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C10.03 - The Development of Metal Assisted Delayed Fluorescent Emitters for OLED Applications 
April 24, 2014   9:30am - 9:45am

Organic light emitting diodes employing phosphorescent metal complexes have been widely studied over the past decade due to their ability to harvest 100% of triplet and singlet electrogenerated excitons and high external quantum efficiencies have been achieved for emission across the much of the visible range. However, achieving high power efficiencies and long device operational stability for deep blue emission remains a challenge. Such emission typically necessitates a high triplet energy which requires very large bandgap host and charge confining materials, significantly increasing the device turn on voltages and potentially reducing device operational stabilities. Recently, the development of organic emitters exhibiting thermally activated delayed fluorescence (TADF) process has demonstrated the potential to harvest both triplet and singlet excitons due to thermally activated triplet to singlet conversion. Nevertheless, the triplet to singlet conversion process is necessarily energetically unfavorable and the triplet excitons may decay non-radiatively due to the absence of a rapid phosphorescent emission process. Thus, in order to achieve efficient emission the deep blue region, the energy difference between the singlet and triplet energies must be small and the impact of using delayed fluorescent emitters to achieve deep blue emission with lower triplet energy is diminished. In this presentation we demonstrate the development and characterization of a series of Pd metal complexes capable of simultaneously exhibiting both phosphorescent emission from the triplet state and metal assisted delayed fluorescence (MADF) emission from the higher energy singlet state. Unlike heavy metal free emitters exhibiting TADF, a larger difference between singlet and triplet energies is permitted for emitters exhibiting MADF since any triplet excitons not converted the singlet state can emit through an efficient phosphorescence process, thus preserving the high efficiencies. These complexes exhibit high photoluminescent emission quantum yields and can be easily tuned to emit across the visible spectrum. Devices employing these complexes demonstrated very high external quantum efficiencies of 22% Peak EQE for the green emitting PdN3N and 26.5% Peak EQE for the blue emitting PdN1N. Furthermore, due to the lower energy of the triplet emission, these blue and yellow-green emitters are compatible with known stable devices structures and long device operational lifetimes were achieved.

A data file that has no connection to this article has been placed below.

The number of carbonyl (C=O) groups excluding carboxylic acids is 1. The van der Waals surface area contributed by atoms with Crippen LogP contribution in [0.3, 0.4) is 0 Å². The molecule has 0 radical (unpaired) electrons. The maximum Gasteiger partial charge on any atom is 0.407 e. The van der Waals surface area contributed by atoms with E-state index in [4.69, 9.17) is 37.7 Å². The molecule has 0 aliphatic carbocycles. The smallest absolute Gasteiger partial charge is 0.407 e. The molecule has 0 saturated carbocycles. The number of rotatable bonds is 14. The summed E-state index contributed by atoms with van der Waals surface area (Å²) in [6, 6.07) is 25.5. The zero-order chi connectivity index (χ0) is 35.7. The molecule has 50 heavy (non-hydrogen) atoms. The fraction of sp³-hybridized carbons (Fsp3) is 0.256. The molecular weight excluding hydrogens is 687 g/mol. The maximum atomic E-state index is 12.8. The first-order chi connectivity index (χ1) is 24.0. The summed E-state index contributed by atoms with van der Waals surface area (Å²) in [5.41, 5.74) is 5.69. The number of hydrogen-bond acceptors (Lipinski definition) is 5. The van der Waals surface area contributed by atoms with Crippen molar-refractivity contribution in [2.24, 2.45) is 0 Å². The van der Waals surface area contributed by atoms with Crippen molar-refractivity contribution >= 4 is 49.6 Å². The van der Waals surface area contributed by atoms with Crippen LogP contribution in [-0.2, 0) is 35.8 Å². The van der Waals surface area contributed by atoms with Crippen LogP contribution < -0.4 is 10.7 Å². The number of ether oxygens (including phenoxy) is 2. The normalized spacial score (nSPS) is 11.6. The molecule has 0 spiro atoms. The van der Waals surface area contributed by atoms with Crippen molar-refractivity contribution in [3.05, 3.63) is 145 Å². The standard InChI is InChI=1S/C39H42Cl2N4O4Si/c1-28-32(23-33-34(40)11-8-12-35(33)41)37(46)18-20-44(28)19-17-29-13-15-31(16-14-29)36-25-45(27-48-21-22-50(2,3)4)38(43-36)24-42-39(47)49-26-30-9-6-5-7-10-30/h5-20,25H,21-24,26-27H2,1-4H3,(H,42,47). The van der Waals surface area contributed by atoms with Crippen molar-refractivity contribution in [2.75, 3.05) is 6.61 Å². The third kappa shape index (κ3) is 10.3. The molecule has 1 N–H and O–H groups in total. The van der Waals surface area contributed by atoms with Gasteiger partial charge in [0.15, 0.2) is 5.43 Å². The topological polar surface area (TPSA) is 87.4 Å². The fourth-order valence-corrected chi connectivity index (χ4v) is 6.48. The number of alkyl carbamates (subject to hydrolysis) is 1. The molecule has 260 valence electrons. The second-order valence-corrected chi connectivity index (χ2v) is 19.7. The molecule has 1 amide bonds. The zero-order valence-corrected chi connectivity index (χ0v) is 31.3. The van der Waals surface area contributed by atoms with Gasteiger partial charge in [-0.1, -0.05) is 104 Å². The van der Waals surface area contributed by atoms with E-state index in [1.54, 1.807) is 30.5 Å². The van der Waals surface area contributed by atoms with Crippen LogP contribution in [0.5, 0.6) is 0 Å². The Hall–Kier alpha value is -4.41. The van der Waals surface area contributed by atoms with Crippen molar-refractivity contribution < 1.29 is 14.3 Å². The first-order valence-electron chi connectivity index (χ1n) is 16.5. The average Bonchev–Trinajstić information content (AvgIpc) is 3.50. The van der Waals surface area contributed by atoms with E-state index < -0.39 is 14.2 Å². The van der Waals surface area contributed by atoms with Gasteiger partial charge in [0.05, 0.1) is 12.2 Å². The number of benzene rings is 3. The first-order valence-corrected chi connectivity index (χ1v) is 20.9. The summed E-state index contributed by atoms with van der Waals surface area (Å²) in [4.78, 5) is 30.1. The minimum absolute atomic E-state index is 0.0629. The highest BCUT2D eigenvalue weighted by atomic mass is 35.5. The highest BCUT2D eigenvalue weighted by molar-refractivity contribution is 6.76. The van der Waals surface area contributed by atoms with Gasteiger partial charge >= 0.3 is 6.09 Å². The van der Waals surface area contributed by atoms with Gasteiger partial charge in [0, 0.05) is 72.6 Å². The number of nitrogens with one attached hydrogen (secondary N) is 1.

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Keynote Address
Panel Discussion - Different Approaches to Commercializing Materials Research
Business Challenges to Starting a Materials-Based Company
Fred Kavli Distinguished Lectureship in Nanoscience
Application of In-situ X-ray Absorption, Emission and Powder Diffraction Studies in Nanomaterials Research - From the Design of an In-situ Experiment to Data Analysis